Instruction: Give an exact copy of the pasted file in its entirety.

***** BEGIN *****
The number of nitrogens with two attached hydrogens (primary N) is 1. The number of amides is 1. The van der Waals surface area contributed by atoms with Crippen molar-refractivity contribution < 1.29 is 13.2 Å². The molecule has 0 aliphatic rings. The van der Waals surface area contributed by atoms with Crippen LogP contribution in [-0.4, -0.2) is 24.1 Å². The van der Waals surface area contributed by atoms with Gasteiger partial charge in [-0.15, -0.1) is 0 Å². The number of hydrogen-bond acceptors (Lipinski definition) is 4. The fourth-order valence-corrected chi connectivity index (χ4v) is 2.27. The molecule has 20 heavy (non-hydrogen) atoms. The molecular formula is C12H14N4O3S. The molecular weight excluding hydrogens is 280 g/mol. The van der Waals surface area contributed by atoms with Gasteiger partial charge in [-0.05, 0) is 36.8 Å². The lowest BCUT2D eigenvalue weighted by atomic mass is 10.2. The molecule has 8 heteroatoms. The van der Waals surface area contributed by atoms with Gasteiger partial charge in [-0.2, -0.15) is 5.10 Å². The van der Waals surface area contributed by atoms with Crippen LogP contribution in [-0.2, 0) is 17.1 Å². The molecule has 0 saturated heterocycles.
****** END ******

The number of nitrogens with two attached hydrogens (primary N) is 1. The number of amides is 1. The van der Waals surface area contributed by atoms with Crippen molar-refractivity contribution < 1.29 is 13.2 Å². The molecule has 0 aliphatic rings. The van der Waals surface area contributed by atoms with Crippen LogP contribution in [-0.4, -0.2) is 24.1 Å². The van der Waals surface area contributed by atoms with Gasteiger partial charge in [-0.15, -0.1) is 0 Å². The number of hydrogen-bond acceptors (Lipinski definition) is 4. The fourth-order valence-corrected chi connectivity index (χ4v) is 2.27. The molecule has 20 heavy (non-hydrogen) atoms. The molecular formula is C12H14N4O3S. The molecular weight excluding hydrogens is 280 g/mol. The van der Waals surface area contributed by atoms with Gasteiger partial charge in [-0.05, 0) is 36.8 Å². The lowest BCUT2D eigenvalue weighted by atomic mass is 10.2. The molecule has 8 heteroatoms. The van der Waals surface area contributed by atoms with Gasteiger partial charge in [-0.2, -0.15) is 5.10 Å². The van der Waals surface area contributed by atoms with Crippen LogP contribution in [-0.2, 0) is 17.1 Å². The molecule has 0 saturated heterocycles.